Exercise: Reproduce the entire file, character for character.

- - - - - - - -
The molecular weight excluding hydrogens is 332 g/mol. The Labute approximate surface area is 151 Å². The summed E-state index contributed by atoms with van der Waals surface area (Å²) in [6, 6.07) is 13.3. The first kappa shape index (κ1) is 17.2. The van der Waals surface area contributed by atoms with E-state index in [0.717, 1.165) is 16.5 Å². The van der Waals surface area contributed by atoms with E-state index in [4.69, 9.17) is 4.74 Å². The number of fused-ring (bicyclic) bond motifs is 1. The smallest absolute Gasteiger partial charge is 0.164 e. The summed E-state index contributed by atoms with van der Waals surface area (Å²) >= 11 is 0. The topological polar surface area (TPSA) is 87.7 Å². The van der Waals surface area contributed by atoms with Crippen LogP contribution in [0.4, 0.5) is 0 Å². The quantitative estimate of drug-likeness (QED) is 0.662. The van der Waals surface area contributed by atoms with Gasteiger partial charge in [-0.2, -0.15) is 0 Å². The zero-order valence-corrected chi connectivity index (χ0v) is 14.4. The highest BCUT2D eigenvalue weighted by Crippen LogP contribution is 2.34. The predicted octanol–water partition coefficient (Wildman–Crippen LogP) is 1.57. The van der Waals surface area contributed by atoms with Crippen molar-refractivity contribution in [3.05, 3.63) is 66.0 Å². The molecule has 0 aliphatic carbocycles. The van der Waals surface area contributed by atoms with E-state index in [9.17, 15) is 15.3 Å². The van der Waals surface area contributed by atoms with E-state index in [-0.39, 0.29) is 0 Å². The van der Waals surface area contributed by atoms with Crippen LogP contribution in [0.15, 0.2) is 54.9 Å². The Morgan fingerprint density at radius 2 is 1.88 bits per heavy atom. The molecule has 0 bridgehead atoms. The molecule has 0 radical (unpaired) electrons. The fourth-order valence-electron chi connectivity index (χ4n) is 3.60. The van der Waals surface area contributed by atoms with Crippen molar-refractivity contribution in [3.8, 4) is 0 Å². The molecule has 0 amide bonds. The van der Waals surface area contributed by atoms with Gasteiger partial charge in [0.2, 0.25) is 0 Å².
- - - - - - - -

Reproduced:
The molecular weight excluding hydrogens is 332 g/mol. The Labute approximate surface area is 151 Å². The summed E-state index contributed by atoms with van der Waals surface area (Å²) in [6, 6.07) is 13.3. The first kappa shape index (κ1) is 17.2. The van der Waals surface area contributed by atoms with E-state index in [0.717, 1.165) is 16.5 Å². The van der Waals surface area contributed by atoms with E-state index in [4.69, 9.17) is 4.74 Å². The number of fused-ring (bicyclic) bond motifs is 1. The smallest absolute Gasteiger partial charge is 0.164 e. The summed E-state index contributed by atoms with van der Waals surface area (Å²) >= 11 is 0. The topological polar surface area (TPSA) is 87.7 Å². The van der Waals surface area contributed by atoms with Crippen LogP contribution in [0.4, 0.5) is 0 Å². The quantitative estimate of drug-likeness (QED) is 0.662. The van der Waals surface area contributed by atoms with Gasteiger partial charge in [-0.2, -0.15) is 0 Å². The zero-order valence-corrected chi connectivity index (χ0v) is 14.4. The highest BCUT2D eigenvalue weighted by Crippen LogP contribution is 2.34. The predicted octanol–water partition coefficient (Wildman–Crippen LogP) is 1.57. The van der Waals surface area contributed by atoms with Crippen molar-refractivity contribution in [3.05, 3.63) is 66.0 Å². The molecule has 0 aliphatic carbocycles. The van der Waals surface area contributed by atoms with E-state index in [9.17, 15) is 15.3 Å². The van der Waals surface area contributed by atoms with E-state index in [-0.39, 0.29) is 0 Å². The van der Waals surface area contributed by atoms with Crippen LogP contribution in [0.15, 0.2) is 54.9 Å². The Morgan fingerprint density at radius 2 is 1.88 bits per heavy atom. The molecule has 0 bridgehead atoms. The molecule has 0 radical (unpaired) electrons. The fourth-order valence-electron chi connectivity index (χ4n) is 3.60. The van der Waals surface area contributed by atoms with Crippen molar-refractivity contribution in [3.8, 4) is 0 Å². The molecule has 0 amide bonds. The van der Waals surface area contributed by atoms with Gasteiger partial charge in [0.2, 0.25) is 0 Å².